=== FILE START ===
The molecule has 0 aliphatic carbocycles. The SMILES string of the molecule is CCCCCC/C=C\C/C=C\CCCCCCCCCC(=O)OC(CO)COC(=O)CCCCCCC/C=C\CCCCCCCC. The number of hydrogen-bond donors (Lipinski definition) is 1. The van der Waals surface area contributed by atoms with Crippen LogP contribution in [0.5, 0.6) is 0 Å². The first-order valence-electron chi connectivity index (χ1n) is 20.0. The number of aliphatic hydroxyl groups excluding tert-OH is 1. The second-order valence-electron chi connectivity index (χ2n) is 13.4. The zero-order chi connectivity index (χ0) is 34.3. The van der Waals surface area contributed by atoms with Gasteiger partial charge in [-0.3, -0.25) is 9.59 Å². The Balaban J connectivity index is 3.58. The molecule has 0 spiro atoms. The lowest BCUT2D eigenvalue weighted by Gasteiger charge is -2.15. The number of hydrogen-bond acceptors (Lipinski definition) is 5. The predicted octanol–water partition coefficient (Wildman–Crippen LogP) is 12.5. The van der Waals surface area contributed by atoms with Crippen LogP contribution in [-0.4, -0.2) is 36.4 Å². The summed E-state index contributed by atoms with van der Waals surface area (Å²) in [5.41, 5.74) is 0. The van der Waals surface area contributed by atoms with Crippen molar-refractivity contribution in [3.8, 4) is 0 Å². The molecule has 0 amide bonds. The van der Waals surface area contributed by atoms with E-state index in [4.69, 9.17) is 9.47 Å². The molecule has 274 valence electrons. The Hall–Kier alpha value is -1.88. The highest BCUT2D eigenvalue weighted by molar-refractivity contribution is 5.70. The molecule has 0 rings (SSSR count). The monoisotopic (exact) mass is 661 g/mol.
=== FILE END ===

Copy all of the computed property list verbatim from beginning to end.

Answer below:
The molecule has 0 aliphatic carbocycles. The SMILES string of the molecule is CCCCCC/C=C\C/C=C\CCCCCCCCCC(=O)OC(CO)COC(=O)CCCCCCC/C=C\CCCCCCCC. The number of hydrogen-bond donors (Lipinski definition) is 1. The van der Waals surface area contributed by atoms with Crippen LogP contribution in [0.5, 0.6) is 0 Å². The first-order valence-electron chi connectivity index (χ1n) is 20.0. The number of aliphatic hydroxyl groups excluding tert-OH is 1. The second-order valence-electron chi connectivity index (χ2n) is 13.4. The zero-order chi connectivity index (χ0) is 34.3. The van der Waals surface area contributed by atoms with Gasteiger partial charge in [-0.3, -0.25) is 9.59 Å². The Balaban J connectivity index is 3.58. The molecule has 0 spiro atoms. The lowest BCUT2D eigenvalue weighted by Gasteiger charge is -2.15. The number of hydrogen-bond acceptors (Lipinski definition) is 5. The predicted octanol–water partition coefficient (Wildman–Crippen LogP) is 12.5. The van der Waals surface area contributed by atoms with Crippen LogP contribution in [-0.4, -0.2) is 36.4 Å². The summed E-state index contributed by atoms with van der Waals surface area (Å²) in [5.41, 5.74) is 0. The van der Waals surface area contributed by atoms with Crippen molar-refractivity contribution in [3.8, 4) is 0 Å². The molecule has 0 amide bonds. The van der Waals surface area contributed by atoms with E-state index in [4.69, 9.17) is 9.47 Å². The molecule has 274 valence electrons. The Hall–Kier alpha value is -1.88. The highest BCUT2D eigenvalue weighted by molar-refractivity contribution is 5.70. The molecule has 0 rings (SSSR count). The monoisotopic (exact) mass is 661 g/mol.